IceHomer (Newbee)
07-01-03 23:17
No 443838
      Clamp cracked condenser  Bookmark   

So enough messing around with ghetto-ware. I decided to get the proper labware. Easily and inexpensively enough, I obtained, among other essentials, a reflux condenser and boiling flask. So far so good.

But my inexperience showed through (yet again) when attempting to set up the apparatus on a ring stand. The only clamps available were a buret and a three-fingered clamp. Not knowing how much to tighten the thumb-screws, the condenser sprung cracks at the top and bottom ends (just above and below both ST joints) due to (guess it) over-tightening. I literally screwed the condenser, but to what extent is the query of this post.

I've got another condenser (of a different type) on the way, but lack of funds means it will not replace the cracked one soon enough. Can I still use my condenser for a reaction in the meantime, I wonder?

The cracks are only on the water-jacket (outside) part, except for a small one located (unfortunately) just below the very first inner condenser bulb. In order to determine how bad the cracks were, I blew lightly into the top joint whilst covering the bottom end with my hand. A chunk of glass flew out in between the condenser top and joint. I don't think that should be a problem, since the gas will not reach that far up (theoretically).

Speaking with a guy at a lab supply shop, I was told that it should do fine if I epoxy and/or duct-tape the cracked parts. The heat from the reflux will not be much more than 100C, but I don't know how well Pyrex-type glass holds up in this condition when the glass has already been compromised.

My main concern is that the inner bulb crack will give way, letting tap water flood the reaction flask. I realize now, after reading Zubrick, that I should have clamped the bottom at the neck of the flask. (But if I did that at the time, I probably would have broken the flask's neck.)

I haven't yet attempted a "dry run", but will try that soon before the big show. I suppose I'll have the new condenser on hand prior to doing the real thing, but regardless, does anyone have any tips?

Just another reason why newbees should at least take an intro course to organic chemistry before messing around without any real experience.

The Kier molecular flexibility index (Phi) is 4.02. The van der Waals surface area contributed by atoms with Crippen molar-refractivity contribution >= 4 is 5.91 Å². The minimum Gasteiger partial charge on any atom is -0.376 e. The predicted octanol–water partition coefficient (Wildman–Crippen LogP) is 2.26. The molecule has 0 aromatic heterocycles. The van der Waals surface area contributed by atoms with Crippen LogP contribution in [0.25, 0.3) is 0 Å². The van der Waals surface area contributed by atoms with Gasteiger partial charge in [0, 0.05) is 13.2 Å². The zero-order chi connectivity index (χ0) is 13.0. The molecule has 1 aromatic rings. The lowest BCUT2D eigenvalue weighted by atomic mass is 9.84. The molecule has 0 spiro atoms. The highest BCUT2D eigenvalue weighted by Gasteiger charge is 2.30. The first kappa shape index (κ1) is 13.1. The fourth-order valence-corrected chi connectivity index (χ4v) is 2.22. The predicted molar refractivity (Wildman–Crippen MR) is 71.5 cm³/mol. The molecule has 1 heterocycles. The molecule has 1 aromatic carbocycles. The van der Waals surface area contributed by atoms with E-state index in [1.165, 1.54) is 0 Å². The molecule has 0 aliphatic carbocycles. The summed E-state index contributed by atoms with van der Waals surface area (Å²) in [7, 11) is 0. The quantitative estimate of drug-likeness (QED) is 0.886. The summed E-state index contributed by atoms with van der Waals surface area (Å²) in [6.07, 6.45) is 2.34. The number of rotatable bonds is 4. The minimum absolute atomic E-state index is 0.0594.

Drug use carries a monkey-back guarantee.
(Hive Addict)
07-01-03 23:22
No 443841
      Dont try it.  Bookmark   

Hot vapors from the reaction touching the cool cracked glass from the cold water running through the condensor, will crack the condensor even further and may eventually flood the flask with condensor water.

I wouldnt reccomend it. Just sit back and chill, while waiting for your new condensor to come in.
(Hive Bee)
07-02-03 01:49
No 443864
      I agree  Bookmark   

... with hidden cloud. Cracked glassware is usually trash. Wait for your new condenser to come, then do the reaction. SOunds like you need to learn to clamp only need it tight enough so that the glass can't fall from the clamp's grip. If you tightened it so much that you broke it, you tightened it waaaay too much! You'll get the hang of it though. Remember when rigging a setup to build it like a house. Start with the foundation first. In a distillation/reflux setup, start with your boiling flask. If you're using a heating mantle, start with the mantle. With heating mantles, make sure you use an iron ring so you can drop the heat if the rxn gets out of hand. Work your way out from the boiling flask. Clamp everything loosely til you know it's how you want it. Then tighten everything down (not too tight!), but you have to make sure that your ground glass joints still line up. If you're doing vacuum distillation, don't forget silicon high vacuum grease. good luck peace

D.A.R.E. = Drugs Are Really Exciting
(Hive Bee)
07-03-03 06:27
No 444133
      go and buy  Bookmark   

now that you have the 411 on the glass, take the clamps you have (any/all) get some vinyl tube that will fit the clamp fingers snugly, and "pad" your rigging ware. Also cut 1/2 to 1" pcs., slit them lengthwise, and slip them on your rings. (that support funnels) try to avoid ANY metal to glass contact! Vinyl is an excellent medium to use as it has major friction coefficient w/glass, so even slightly loose if the glass in the clamp is angled, it won't slide out. Finally the "tink-a-link" clink of glass and clamp is reduced to a bare minimum, which is a plus when the walls have ears....blush

P.S. make a condenser ala' Dwarfer if the need is immediate...
It is ghetto, but only if you do a shitty job making it cool

Karma? Karma is on Murphy's payroll. Nothing improper, it's freelance.